Another manifestation of the curse is that the sampling density is proportional to $N^{1/p}$, where $p$ is the dimension of the input space and $N$ is the sample size. Thus, if $n = 100$ represents a dense sample for a single input problem, then $n=100^{10}$ is the sample size required for the same sampling density with $10$ inputs.`

This is from Elements of Statistical Learning... Shouldn't $n=N^p$, isn't formula wrong?

  • 2
    $\begingroup$ No, the formula is correct. For a fixed number of points, the sampling density decreases as the dimension increases. $\endgroup$ Commented Aug 5, 2017 at 15:19
  • $\begingroup$ Oh, I was thinking about it in wrong way. So because distribution density decreases we need need more(100^10)inputs for it to be proportional to one dimensional estimation? $\endgroup$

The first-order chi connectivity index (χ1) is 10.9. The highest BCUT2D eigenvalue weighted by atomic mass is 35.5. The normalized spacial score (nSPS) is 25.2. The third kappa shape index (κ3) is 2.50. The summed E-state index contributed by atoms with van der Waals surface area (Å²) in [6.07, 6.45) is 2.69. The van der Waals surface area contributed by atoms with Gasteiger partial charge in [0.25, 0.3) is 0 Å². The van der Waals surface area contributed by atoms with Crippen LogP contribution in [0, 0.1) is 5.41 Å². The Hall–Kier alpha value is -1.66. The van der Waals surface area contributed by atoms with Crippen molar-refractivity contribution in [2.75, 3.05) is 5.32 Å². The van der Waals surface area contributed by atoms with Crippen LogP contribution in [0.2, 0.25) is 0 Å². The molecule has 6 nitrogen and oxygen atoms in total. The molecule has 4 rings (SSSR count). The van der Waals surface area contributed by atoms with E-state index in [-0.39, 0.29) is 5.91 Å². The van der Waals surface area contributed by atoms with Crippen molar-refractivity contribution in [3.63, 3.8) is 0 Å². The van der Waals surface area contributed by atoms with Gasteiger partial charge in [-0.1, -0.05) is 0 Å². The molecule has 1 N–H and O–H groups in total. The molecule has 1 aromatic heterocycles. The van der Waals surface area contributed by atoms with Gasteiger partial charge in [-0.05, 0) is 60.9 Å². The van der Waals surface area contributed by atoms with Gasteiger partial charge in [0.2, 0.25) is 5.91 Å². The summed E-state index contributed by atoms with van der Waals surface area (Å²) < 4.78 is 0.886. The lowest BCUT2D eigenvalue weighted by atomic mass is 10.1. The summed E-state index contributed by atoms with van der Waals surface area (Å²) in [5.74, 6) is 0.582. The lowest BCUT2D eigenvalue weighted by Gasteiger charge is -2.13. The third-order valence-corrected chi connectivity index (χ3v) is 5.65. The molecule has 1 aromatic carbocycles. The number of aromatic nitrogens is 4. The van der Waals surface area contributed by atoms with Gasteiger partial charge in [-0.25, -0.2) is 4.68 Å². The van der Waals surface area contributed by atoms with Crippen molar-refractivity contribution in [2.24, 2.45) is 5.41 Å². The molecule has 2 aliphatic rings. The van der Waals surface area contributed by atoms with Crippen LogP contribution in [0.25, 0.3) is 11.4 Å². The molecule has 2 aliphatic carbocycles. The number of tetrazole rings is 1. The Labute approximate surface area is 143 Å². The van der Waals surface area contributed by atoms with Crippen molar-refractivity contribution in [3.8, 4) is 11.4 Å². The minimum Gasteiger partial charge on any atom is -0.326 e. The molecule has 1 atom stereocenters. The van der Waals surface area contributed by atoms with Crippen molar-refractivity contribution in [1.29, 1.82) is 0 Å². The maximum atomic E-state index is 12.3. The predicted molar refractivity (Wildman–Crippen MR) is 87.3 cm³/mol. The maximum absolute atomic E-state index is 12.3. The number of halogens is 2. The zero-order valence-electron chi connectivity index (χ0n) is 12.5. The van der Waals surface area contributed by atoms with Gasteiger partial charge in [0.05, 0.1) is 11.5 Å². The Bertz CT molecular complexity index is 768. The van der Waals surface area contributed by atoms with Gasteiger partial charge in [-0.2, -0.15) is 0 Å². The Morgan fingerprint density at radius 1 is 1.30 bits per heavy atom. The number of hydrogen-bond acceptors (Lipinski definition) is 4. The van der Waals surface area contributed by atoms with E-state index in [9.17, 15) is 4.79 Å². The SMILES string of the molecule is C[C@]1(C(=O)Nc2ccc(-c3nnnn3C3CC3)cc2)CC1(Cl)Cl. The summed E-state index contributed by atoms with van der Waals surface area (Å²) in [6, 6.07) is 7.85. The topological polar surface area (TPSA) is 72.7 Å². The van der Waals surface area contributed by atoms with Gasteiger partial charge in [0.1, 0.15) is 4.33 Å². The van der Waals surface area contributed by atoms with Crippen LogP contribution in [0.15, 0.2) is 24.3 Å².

– econ
    Commented Aug 5, 2017 at 15:25

1 Answer 1


Don't know anything about this topic but, if the sample density is 100 and it is proportional to $N^{1/p}$, then you have: $$ 100 = \alpha N^{1/p} $$ which implies $$ \left(\dfrac{100}{\alpha}\right)^p = N $$ So if the constant of proportionality is 1, the required sample size is $100^{10}$.


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